Agreeing that extruding and expanding plant-based protein can be complicated for the uninitiated, Rieschl insists that established manufacturers can usually reconfigure their existing extrusion equipment to achieve desired results rather than investing millions of dollars in new equipment or contracting with a specialized copacker. Sharing examples of common modifications, he notes that water often needs to be added during the extrusion process with high-protein formulations, sometimes the die opening will need to be changed and sometimes the product will need additional cooling to offset increases in mechanical energy.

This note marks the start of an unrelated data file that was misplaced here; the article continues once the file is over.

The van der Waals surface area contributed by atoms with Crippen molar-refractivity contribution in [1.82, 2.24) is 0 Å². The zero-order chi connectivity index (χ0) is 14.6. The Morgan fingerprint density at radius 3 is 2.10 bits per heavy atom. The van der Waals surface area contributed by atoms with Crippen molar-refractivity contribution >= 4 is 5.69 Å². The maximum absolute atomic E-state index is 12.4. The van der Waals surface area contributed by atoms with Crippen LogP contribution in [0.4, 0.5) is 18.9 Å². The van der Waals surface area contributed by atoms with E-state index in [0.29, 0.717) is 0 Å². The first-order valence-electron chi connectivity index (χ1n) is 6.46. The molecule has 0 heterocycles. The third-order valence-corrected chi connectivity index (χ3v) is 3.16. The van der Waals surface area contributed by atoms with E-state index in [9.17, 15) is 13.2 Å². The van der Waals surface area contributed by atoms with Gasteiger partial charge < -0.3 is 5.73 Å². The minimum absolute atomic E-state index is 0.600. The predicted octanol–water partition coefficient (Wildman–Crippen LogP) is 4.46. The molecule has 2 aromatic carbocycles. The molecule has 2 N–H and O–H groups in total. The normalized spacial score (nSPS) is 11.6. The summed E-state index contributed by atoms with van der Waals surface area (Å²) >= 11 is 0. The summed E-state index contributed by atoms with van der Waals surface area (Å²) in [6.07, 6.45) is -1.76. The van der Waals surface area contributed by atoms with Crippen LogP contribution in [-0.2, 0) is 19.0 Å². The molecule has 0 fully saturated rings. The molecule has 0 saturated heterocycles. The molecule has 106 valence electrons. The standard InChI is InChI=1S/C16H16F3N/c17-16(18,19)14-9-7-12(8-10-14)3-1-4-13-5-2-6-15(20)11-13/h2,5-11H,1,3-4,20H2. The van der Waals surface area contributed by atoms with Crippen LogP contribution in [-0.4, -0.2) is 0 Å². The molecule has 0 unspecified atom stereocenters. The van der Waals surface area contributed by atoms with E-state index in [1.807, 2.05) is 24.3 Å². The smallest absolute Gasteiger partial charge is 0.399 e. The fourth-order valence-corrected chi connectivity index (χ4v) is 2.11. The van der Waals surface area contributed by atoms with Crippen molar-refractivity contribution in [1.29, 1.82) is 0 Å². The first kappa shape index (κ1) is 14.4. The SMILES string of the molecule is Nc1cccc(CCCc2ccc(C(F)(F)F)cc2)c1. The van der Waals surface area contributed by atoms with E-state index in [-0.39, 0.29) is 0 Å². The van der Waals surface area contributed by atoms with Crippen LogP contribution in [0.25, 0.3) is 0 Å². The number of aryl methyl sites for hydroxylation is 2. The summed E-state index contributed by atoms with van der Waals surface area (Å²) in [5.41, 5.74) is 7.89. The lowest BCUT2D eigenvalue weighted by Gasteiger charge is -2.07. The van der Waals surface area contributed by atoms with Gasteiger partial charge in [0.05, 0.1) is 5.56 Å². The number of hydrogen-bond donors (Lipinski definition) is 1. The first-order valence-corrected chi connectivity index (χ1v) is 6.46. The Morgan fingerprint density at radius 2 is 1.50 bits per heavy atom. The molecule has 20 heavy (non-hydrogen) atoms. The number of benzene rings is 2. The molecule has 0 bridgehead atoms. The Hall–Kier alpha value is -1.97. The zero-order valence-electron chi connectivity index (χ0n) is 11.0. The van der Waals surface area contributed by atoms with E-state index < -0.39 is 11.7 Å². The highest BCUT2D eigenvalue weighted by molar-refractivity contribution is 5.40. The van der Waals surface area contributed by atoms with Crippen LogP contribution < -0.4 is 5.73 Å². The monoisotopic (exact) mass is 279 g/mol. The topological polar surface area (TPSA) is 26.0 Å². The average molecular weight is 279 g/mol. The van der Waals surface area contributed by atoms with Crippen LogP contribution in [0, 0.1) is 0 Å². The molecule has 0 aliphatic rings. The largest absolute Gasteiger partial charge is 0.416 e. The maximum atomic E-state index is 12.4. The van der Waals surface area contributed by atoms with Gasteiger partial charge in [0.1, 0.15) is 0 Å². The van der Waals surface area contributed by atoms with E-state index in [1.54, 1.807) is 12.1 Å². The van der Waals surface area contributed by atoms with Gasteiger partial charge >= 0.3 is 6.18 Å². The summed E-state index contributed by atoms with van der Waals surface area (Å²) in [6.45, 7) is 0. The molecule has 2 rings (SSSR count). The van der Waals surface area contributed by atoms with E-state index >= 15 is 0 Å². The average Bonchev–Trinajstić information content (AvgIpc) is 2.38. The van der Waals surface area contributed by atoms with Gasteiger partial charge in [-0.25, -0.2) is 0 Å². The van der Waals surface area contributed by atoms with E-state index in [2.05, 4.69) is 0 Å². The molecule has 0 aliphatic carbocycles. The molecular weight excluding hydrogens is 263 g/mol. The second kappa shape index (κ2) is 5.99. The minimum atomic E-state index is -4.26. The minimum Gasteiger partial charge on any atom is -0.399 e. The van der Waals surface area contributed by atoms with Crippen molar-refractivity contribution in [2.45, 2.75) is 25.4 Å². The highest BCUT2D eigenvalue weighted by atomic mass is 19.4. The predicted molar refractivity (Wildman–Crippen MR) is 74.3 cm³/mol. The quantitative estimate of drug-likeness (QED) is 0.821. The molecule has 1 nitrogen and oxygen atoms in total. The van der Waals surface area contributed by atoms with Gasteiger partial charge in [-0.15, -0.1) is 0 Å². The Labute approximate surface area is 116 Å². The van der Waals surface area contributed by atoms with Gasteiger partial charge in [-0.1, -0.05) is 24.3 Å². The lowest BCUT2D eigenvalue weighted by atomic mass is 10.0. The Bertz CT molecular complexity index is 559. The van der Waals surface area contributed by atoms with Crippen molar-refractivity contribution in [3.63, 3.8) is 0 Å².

Taking aim at acrylamide
Beyond dealing with new ingredients, snack food manufacturers must also grapple with an ever-growing list of demonized chemicals. In the potato chip category, the latest bogeyman is the byproduct acrylamide — a compound produced when cooking potatoes (and other asparagine-heavy vegetables) at high temperatures. Studies have suggested that acrylamide might be carcinogenic to humans in cumulatively high doses.
“There are a number of solutions available to snack manufacturers that can significantly reduce acrylamide without affecting the quality of the final product,” points out Teri Johnson, divisional sales manager for TNA North America (www.tnasolutions.com), Coppell, Texas. “These include pre-processing techniques such as blanching and pulsed electric field (PEF), as well as innovative frying equipment, including multi-stage, vacuum and batch frying.”